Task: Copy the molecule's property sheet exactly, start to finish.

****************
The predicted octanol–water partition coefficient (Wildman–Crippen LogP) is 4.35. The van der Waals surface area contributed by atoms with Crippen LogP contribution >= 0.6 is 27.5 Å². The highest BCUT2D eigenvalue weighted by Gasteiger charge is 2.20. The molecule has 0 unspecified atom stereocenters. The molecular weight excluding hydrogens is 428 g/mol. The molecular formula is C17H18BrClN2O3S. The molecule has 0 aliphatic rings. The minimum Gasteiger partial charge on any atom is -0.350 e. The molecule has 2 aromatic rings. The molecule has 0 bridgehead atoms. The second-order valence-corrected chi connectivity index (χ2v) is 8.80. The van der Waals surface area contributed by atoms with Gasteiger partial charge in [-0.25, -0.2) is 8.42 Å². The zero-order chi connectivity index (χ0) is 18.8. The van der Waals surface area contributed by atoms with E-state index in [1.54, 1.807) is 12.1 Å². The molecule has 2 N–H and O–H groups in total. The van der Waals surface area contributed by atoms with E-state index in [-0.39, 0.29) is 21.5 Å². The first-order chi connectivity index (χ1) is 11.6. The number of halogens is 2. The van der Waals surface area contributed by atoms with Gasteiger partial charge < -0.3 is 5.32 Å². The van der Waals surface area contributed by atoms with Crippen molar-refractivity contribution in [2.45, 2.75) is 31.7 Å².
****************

The predicted octanol–water partition coefficient (Wildman–Crippen LogP) is 4.35. The van der Waals surface area contributed by atoms with Crippen LogP contribution >= 0.6 is 27.5 Å². The highest BCUT2D eigenvalue weighted by Gasteiger charge is 2.20. The molecule has 0 unspecified atom stereocenters. The molecular weight excluding hydrogens is 428 g/mol. The molecular formula is C17H18BrClN2O3S. The molecule has 0 aliphatic rings. The minimum Gasteiger partial charge on any atom is -0.350 e. The molecule has 2 aromatic rings. The molecule has 0 bridgehead atoms. The second-order valence-corrected chi connectivity index (χ2v) is 8.80. The van der Waals surface area contributed by atoms with Gasteiger partial charge in [-0.25, -0.2) is 8.42 Å². The zero-order chi connectivity index (χ0) is 18.8. The van der Waals surface area contributed by atoms with E-state index in [1.54, 1.807) is 12.1 Å². The molecule has 2 N–H and O–H groups in total. The van der Waals surface area contributed by atoms with E-state index in [-0.39, 0.29) is 21.5 Å². The first-order chi connectivity index (χ1) is 11.6. The number of halogens is 2. The van der Waals surface area contributed by atoms with Gasteiger partial charge < -0.3 is 5.32 Å². The van der Waals surface area contributed by atoms with Crippen molar-refractivity contribution in [2.45, 2.75) is 31.7 Å².